Before reading further, stop and ask yourself the question in the title. Be specific: what proportion of children experience violence in a given year? What proportion of adolescent girls have been raped in their lifetimes?
David Finkelhor and his colleagues looked at data from the National Survey of Children’s Exposure to Violence, a 2011 US national survey about the experiences of children aged 0-17 years. The survey was collected through telephone interviews with kids 10-17 and with caregivers for younger children. And, yes, this means that the rates of assault are likely under-reported for the younger kids.
What they found was that
Two-fifths (41.2%) of children and youth experienced a physical assault in the last year, and 1 in 10 (10.1%) experienced an assault-related injury. Two percent experienced sexual assault or sexual abuse in the last year, but the rate was 10.7% for girls aged 14 to 17 years. More than 1 in 10 (13.7%) experienced maltreatment by a caregiver, including 3.7% who experienced physical abuse.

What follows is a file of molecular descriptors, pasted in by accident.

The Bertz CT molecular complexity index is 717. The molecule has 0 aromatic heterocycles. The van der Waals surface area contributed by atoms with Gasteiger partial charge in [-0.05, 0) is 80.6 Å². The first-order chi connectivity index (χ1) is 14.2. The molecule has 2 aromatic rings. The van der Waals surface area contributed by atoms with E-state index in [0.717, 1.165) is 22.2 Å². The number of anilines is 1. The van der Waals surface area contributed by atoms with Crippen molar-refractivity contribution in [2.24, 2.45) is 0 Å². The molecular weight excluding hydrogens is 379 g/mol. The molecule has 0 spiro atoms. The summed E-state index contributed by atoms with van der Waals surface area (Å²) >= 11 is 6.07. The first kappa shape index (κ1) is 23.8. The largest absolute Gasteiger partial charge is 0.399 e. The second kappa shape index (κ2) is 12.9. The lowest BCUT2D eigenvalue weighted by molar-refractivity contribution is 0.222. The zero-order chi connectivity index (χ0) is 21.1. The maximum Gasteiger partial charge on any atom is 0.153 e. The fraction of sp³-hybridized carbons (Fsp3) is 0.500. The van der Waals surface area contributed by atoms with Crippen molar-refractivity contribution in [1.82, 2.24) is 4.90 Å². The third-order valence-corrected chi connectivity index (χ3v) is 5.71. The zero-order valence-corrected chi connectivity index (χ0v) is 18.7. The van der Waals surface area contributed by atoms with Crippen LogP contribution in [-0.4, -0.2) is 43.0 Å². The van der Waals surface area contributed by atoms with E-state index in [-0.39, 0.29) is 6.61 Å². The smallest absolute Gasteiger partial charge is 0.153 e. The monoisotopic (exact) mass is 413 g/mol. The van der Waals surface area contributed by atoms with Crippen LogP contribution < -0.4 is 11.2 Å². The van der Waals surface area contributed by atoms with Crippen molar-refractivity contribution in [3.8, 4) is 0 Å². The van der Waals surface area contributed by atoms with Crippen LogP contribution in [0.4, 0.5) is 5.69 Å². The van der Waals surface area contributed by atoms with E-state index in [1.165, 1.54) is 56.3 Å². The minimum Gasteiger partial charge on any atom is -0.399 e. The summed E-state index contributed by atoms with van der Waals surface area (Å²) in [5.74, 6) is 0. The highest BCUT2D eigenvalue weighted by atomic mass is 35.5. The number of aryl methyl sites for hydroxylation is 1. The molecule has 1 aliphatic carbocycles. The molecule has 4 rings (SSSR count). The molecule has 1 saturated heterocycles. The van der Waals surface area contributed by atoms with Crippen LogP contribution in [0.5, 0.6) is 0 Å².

There is no perfect way to measure the incidence of the exposure of children to violence. It’s possible that respondents may have under- or over-stated their experience. The response rate for the survey was 40%. This is good for a modern survey, but clearly the results could have been affected by selection bias.
Nevertheless, these results are distressing if they are even roughly correct. I know something about this literature and I was still surprised. There’s lots to say about what we might be able to do to reduce children’s exposure to violence and the research that needs to be done to prove that we can reduce it. The first step, however, is to get this fact clearly in mind: Physical and sexual assaults are common experiences for American children.
[Originally posted at The Incidental Economist]
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